My girls are independent readers now, given their ages. I feel that the best way to get your kids reading is to start them young: reading aloud to them at bedtime forms a good reading habit, taking them to storytelling sessions at the public library so they can hear stories being read and see them being performed, and, most importantly, being readers yourselves. Make books part of your modus vivendi, your lifestyle, make discussing books at the dinner table a topic, stop by a bookstore whenever you can, visit the public library at weekends, and have curfew times for technology (Kindle not included) to factor in reading time. These are the habits we have in my family.

 

6) It’s been mentioned on your Facebook’s About Page that you “read copiously”. What is your lull time between finishing a book and picking up the next, and the number of books you read each month?

I guess I read everything and anything. As long as there are words that I recognise, I’ll read them. It’s been this way since I was a child. However, this doesn’t mean that I’m not discerning about what I read, though.

My reading choices have changed with time and age but I would still read anything and everything I can feast my eyes on. These days I read in Italian, French and Spanish because I love the Romance languages and I read in these languages for the pleasure of experiencing how European writers play with their languages.

There are so many books out there now as more and more people are writing and being published, whether on the internet as self publishing authors (of short stories or novellas) or in print as published authors represented by a publishing house. This means that I have to be more conscious of what I choose as reading material.

I pick up my next book as soon as I’ve finished the one before. I haven’t counted how many books I go through a month because that’s not my raison d’être for reading. But I can say that I read up to three books at a time. It’s a little quirk of mine which my husband finds fascinating. Right now, I’m reading Ministry of Moral Panic by Amanda Koe Lee, a book of short stories, which I love since I am a Flash Fiction writer as well as a children’s book author, Educated: A Memoir by Tara Westover as I’m exploring the differences between fiction and memoirs (are there differences?) and The Vegetarian (Italian version) by Han Kang which was translated from the English from its original language, Korean, because I’m interested in its three-way translation; I take my time with foreign editions because I’m reading to keep up with another language as well as learning new vocabulary. The Vegetarian is a dark and layered tale replete with melancholic horror, juxtaposing sanity and madness, pain and pleasure. All these are universal themes no matter the language they are expressed in.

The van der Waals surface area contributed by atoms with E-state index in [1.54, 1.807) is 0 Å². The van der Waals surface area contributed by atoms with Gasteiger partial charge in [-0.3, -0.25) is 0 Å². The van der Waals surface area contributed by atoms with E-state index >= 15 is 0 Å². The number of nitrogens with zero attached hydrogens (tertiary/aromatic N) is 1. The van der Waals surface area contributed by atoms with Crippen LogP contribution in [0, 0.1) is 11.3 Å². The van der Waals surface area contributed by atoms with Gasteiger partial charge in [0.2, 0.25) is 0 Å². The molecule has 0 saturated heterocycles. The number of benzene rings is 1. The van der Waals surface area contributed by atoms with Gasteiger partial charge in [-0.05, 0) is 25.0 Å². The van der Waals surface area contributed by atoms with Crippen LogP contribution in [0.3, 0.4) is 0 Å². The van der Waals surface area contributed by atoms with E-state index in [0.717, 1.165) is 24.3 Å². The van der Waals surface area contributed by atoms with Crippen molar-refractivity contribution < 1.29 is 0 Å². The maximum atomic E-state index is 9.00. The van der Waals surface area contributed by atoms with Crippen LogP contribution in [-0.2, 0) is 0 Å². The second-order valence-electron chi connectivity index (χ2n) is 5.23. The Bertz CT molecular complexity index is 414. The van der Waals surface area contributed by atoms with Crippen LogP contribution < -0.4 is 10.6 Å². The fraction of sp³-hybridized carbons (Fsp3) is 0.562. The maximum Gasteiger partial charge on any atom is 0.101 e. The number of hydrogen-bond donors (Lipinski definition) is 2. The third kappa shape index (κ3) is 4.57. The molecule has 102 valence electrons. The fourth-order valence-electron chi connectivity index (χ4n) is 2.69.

7) You’ve done a couple of public readings so far. Is there a particular incident that happened that made you feel an immense pride in what you’re doing?

During an author visit at an international school, I got to meet a boy who shared his experience of being on the spectrum by talking about “my autism”, as he calls it, in front of a theatre full of students. He told me he wasn’t nervous at all when I shared with him how nervous I was. After my presentation, his home-room teacher bought a copy of the book for him and two weeks later, the boy’s mother texted me to say that her son can’t put down Open and keeps on going back to parts of the book that he felt was about him. This touched me tremendously and made me see the importance of the work I do: I write to raise awareness, be it through my Flash Fiction or children’s book. Additionally, to see that someone on the spectrum who is already aware of his condition relating to a fictional character in a book I’d written gave me immense encouragement and highlighted the importance of representation in children’s books.

 

8) Have you ugly-cried to any books? Would you mind sharing why or why not?

Ooh! This is a toughie. I really cannot remember if I’ve ever ugly-cried through a book. My memory is a sieve these days but I must’ve cried some while reading certain books. To answer this question honestly and contemporaneously, I would say that I did tear up while reading Little Fires Everywhere. There was a line about parenting that Ng penned so well which got me choking up. It was an astute sentence, so well-written, so honest and raw; the emotions that she wrote about can only come from a personal experience of being a parent. As a mother, I get it! As a writer, I’m jealous!